There is no doubt that treating detainees with dignity during their time in custody would be an excellent place to start in terms of avoiding degrading treatment. Often those situations which might appear undignified are, I think, the same times that could be considered degrading given certain circumstances. A question for you to takeaway here – what are the times during the custody process where treatment could be considered undignified or degrading to a detainee? What can be done to either mitigate or eradicate the practice whatever it might be? Some things to think about and to reflect on.

Article 5 – Right to liberty and security

Article 5 has a good deal of information which interacts with PACE Codes G, C and H. These are the Codes that concern the arrest and detention of people. The full list of PACE Codes and links to the latest versions can be found here.

Article 5 makes note in particular the conditions under which liberty can be deprived by reason of arrest, and the right for an arrested person to know, in detail, and in a language that the person can understand, of the reason for their arrest and any charge against them.

Article 6 – Right to a fair trial

A short note on Article 6, which is that, at the point of charge, a detainee has the right to ‘be informed promptly’ in a language which he understands, and in detail, of the nature and the cause of the accusation against him’.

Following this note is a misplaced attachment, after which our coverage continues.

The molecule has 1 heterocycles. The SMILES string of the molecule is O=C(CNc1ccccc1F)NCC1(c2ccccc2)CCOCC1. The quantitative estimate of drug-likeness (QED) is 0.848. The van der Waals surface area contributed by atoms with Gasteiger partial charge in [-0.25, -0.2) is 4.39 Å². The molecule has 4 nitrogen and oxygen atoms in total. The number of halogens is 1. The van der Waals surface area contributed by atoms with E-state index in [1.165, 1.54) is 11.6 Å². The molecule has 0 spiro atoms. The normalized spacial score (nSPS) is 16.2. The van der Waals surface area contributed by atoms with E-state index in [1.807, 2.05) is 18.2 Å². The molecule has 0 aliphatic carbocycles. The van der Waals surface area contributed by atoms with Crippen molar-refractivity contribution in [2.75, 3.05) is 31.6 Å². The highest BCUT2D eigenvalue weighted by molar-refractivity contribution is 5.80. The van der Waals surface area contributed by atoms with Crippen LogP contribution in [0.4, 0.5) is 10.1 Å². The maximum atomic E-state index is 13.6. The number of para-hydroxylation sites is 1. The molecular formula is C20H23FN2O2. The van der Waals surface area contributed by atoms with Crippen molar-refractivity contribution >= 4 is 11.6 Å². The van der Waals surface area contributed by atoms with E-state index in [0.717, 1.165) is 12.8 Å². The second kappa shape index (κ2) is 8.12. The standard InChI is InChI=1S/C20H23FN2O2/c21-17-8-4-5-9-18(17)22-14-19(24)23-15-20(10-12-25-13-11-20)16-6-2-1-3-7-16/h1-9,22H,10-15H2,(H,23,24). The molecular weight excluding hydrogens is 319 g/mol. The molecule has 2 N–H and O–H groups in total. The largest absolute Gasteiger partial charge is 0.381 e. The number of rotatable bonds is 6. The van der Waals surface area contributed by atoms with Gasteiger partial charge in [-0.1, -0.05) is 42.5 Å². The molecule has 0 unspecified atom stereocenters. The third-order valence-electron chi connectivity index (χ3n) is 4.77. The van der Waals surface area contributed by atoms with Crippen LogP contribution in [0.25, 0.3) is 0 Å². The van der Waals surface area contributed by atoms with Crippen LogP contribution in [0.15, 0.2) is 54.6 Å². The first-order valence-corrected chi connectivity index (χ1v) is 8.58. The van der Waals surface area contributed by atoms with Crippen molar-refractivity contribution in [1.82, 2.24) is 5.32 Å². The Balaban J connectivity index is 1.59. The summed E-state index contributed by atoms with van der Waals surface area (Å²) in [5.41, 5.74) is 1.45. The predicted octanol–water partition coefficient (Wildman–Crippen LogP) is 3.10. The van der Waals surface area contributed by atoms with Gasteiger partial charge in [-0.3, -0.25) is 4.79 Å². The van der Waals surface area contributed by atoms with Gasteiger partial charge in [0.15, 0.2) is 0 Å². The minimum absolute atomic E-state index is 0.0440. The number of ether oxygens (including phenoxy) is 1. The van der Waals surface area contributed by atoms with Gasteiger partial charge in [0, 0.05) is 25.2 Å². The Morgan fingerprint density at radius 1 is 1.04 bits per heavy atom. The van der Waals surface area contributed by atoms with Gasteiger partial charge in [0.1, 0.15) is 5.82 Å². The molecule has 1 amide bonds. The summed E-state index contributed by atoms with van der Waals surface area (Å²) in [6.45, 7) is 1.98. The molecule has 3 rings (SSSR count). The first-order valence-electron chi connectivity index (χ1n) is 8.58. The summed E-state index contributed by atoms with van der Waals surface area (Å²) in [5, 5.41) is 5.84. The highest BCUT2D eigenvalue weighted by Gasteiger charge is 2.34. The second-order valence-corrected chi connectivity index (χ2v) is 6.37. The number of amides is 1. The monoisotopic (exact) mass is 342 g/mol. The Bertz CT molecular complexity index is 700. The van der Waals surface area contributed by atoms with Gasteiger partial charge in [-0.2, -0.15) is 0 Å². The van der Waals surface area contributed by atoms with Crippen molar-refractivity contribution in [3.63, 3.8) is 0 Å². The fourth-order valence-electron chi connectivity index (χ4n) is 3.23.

Article 9 – Freedom of thought, conscience and religion

This Article particularly comes into play in custody in terms of religion. All people under the HRA have the freedom to manifest their religion or beliefs subject only to limitations prescribed by law. Custody should have arrangements and religious materials in place to ensure that this right is not breached. Independent custody visitors will monitor custody suites provisions in terms of religious materials and that detainee religious needs are being met.

Article 8 – Right to respect for a private and family life

This Article might seem an odd one to consider when thinking about a detainee, but there are implications of this Article for detainees.

The Article notes that ‘everyone has the right to respect for his private and family life’. So, what could this mean in custody? The most pertinent point in this Article is, I think, that surrounding private life. For example, the legal opinion from Doughty St chambers[1] regarding menstrual care, contained the view that the lack of provision in this area for detainees, and the ability for detainees to use menstrual protection in private, pixelated areas could constitute a breach of Article 8.

Article 14 – Prohibition of discrimination

This Article outlines that all people, regardless of any characteristic or group of characteristics that define them, must be able to have ‘the enjoyment of the rights and freedoms set forth in this Convention’.

ICVA produces training to be delivered to the independent custody visitors, (ICVs) in the HRA. A full list of the Articles is included in their induction, meaning that the ICVs can monitor against PACE Code C and H, detainee entitlements and the HRA.

Human rights language and awareness of the HRA is now embedded in much of what we do. The HRA helps to ensure that people are treated according to their rights, with dignity and that detained persons are free from the threat of ill treatment.

[1] Advice received pro bono, with thanks.